Does Olympus have a show-stopper on the way?
By Ian Burley
Will Photokina witness the birth of a digital Olympus OM system?
are separated by 30 years. Will a digital model
revive the Ďtrueí Olympus SLR?
I received an intriguing email from today which just begged to be featured in its own news story. Photokina, the huge biennial photographic trade show in Cologne, Germany, takes place at the end of next month. 18 months ago news leaked from Olympus and Kodak (CCD technology) concerning the gestation of an all-new digital SLR system, with interchangeable lenses. There is increasing expectation that the baby will be born at this yearís Photokina.
It should be emphatically stressed that DP-Now has no privileged information, under embargo or otherwise, to support this speculation. But as a former Olympus OM system user I am in plenty of company and Iím sure what the following email says will be very interesting, to say the least:
Iwert Bernakiewicz wrote:
I just read this in the dutch "Camera Magazine":
can't be the 5050 in my opinion, so?
Itís certainly not the 5050 (click here) and sadly I know nothing more. In a second message, Iwert once again wrote:
Maybe interesting to know as well: at the Photokina 1972 the manual SLR Olympus OM1 was presented (quite a revolution at that time...), that's exactly 30 years ago... and the OM line has been discontinued this year. Olympus missed the autofocus SLR market of the 90's completely, so it could be preparing a big coup in the digital arena...
New film SLRs can be bought today for under £200. That budget will only buy you an entry-level digicam. True digital SLRs, which can take interchangeable lenses, start at near enough £2,000 in the UK - and for that much money you wonít even get a lens.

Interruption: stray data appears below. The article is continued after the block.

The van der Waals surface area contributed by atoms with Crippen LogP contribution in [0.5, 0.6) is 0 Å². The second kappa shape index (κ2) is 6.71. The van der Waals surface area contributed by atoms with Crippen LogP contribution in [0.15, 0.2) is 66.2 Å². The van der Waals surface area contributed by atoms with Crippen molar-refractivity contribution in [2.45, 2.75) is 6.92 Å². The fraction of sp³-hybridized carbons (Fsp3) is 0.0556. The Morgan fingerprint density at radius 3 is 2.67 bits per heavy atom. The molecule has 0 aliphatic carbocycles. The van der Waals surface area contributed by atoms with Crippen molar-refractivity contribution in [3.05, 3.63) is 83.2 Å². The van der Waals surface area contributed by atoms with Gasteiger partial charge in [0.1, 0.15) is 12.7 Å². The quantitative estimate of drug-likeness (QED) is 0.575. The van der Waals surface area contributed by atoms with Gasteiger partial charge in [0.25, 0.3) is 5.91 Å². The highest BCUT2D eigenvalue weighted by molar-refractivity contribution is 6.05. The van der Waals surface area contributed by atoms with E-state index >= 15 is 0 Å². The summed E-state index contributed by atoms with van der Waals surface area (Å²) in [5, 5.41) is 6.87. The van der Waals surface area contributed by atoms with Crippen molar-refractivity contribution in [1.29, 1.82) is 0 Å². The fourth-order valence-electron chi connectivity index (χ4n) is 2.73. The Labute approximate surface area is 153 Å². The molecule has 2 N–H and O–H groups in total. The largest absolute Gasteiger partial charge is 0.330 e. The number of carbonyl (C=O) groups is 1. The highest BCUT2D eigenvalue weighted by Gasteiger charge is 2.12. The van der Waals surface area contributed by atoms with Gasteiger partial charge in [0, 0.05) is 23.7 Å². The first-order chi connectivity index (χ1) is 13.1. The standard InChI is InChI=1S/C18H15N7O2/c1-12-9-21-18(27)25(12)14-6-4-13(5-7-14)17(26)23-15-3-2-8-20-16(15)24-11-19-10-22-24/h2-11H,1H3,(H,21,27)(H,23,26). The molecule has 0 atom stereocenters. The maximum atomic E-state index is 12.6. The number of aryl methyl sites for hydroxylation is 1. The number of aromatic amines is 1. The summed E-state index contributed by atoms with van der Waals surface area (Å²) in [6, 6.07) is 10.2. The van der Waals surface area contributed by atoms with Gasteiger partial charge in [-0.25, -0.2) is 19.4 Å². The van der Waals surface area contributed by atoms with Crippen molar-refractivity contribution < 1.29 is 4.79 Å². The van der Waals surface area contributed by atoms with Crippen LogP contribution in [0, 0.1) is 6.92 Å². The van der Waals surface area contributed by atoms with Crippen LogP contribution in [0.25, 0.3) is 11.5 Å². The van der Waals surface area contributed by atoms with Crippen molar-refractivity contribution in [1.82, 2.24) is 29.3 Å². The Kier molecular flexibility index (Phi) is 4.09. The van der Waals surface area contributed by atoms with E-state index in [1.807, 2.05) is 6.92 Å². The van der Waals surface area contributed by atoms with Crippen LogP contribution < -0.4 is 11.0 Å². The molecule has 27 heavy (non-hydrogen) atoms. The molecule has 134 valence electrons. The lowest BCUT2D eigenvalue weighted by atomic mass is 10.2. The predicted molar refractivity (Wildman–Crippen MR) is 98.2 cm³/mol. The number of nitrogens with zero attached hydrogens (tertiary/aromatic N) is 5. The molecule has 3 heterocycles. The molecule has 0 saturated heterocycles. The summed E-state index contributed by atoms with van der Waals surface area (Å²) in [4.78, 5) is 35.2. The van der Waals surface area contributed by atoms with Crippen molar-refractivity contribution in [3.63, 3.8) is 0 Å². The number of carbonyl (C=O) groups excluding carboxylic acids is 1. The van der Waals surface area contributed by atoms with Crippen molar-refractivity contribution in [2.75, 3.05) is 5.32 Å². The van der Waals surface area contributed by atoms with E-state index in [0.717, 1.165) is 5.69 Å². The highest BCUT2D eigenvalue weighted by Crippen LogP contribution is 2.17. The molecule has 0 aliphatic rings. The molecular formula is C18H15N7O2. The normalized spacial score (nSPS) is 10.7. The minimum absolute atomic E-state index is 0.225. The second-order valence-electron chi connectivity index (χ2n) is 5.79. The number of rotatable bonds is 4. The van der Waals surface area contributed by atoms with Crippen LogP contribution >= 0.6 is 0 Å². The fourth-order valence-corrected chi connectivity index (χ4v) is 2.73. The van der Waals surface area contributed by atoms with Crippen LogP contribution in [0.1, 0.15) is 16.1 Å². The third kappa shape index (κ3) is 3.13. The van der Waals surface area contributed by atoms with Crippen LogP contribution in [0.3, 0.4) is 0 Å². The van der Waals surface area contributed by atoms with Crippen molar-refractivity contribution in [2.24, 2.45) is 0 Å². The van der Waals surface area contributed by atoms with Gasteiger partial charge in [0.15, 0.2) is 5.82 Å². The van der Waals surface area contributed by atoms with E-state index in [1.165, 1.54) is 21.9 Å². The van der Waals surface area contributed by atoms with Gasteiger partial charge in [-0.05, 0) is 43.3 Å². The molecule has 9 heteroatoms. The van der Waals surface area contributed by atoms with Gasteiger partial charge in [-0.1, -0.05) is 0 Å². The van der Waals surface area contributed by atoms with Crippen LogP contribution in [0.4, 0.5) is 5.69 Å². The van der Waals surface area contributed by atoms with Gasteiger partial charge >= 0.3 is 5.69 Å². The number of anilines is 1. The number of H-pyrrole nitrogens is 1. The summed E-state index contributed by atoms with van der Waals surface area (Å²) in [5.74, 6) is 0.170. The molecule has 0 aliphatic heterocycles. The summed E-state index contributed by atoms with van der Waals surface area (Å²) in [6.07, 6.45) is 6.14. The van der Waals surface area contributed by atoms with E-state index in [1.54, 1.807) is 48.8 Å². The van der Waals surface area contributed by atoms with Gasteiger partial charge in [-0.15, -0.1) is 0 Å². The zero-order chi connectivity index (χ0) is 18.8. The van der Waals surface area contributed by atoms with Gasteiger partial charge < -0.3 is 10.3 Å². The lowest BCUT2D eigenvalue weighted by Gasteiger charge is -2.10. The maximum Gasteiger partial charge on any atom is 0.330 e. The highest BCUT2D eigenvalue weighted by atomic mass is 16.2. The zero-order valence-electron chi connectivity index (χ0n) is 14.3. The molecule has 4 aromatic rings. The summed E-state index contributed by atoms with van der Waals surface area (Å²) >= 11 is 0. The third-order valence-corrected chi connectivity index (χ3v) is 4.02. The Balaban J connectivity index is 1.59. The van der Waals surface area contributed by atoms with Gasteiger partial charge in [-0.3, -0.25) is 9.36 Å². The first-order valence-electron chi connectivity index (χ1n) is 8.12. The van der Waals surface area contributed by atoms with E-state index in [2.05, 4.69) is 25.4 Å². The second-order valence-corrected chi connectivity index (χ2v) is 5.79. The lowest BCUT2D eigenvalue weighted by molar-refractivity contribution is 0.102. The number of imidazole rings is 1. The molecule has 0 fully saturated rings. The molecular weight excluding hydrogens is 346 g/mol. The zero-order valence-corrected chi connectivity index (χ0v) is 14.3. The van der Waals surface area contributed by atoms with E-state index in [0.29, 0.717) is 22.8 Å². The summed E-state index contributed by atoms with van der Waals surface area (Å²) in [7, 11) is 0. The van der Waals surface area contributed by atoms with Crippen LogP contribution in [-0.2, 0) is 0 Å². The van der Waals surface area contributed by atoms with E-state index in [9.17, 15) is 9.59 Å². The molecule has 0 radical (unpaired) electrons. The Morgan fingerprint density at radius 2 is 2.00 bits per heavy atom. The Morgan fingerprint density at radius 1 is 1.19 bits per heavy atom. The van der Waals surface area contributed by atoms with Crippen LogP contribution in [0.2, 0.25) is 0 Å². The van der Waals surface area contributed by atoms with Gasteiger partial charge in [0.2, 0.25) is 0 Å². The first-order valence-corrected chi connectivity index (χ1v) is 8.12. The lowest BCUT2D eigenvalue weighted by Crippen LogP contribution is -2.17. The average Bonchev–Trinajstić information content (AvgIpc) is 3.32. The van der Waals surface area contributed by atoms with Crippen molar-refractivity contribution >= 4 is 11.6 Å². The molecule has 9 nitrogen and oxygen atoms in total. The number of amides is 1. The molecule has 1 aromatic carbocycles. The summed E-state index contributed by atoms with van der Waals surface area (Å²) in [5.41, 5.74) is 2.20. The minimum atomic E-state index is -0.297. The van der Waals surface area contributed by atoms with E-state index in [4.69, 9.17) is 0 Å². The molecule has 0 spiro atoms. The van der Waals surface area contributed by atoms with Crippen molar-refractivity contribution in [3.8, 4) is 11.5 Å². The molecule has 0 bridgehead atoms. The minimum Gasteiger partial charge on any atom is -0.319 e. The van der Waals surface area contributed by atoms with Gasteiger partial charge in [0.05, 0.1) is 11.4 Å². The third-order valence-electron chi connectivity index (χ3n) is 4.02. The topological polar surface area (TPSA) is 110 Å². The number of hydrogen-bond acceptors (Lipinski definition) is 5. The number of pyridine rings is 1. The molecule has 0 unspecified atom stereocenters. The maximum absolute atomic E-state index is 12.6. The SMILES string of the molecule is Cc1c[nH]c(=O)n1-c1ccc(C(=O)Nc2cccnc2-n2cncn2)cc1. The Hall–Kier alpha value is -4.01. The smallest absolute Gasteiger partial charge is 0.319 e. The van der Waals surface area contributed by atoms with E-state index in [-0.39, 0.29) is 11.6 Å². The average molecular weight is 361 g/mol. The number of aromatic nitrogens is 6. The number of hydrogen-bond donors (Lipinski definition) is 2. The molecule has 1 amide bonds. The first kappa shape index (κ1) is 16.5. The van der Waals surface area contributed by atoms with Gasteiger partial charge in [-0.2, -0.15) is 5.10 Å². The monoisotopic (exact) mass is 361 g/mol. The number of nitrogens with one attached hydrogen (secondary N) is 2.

Current digital SLRs from Canon, Nikon, Contax and Fujifilm are all based on 35mm film camera bodies and use very expensive large image sensors to maintain compatibility with 35mm system lenses.
Olympus has chosen not to go down that route. It should be pointed out that Olympus didnít have a suitable donor 35mm body, anyway and indeed, Olympus did use its IS fixed lens SLR design as a basis for the Olympus Camedia C-1x000 family and the C-2500 and E-100RS SLR digicams. More recently, the Olympus E-10 and E-20 have extended this theme, but again without interchangeable lenses.
Olympus fans might want to quote the legendary Mr.Maitani, who masterminded the original M-1 system (before it was hastily renamed OM after Leica pointed out it already had used the M1 model name): "A camera maker that simply copies others' idea has no right to call itself an original maker in the first place." So has the Olympus tradition of SLR innovation survived into the digital age?
If Olympus has a true digital SLR with a new system of lenses and accessories under wraps and it is free of the legacy of 35mm and itís a great deal more affordable than the current crop of £2,000 leviathans, then I, for one, will rejoice.
The original OM-system launched at Photokina in 1972, with its renowned Zuiko lenses, quickly achieved cult status. The cult remains to this day. If you donít believe me, here is a link to some OM poetry... click here if you dare!
Are you a former OM user? What would you like to see in a hypothetical digital ĎOMí system? Or do you think weíre all deluding ourselves? Tell us what you really think: click here.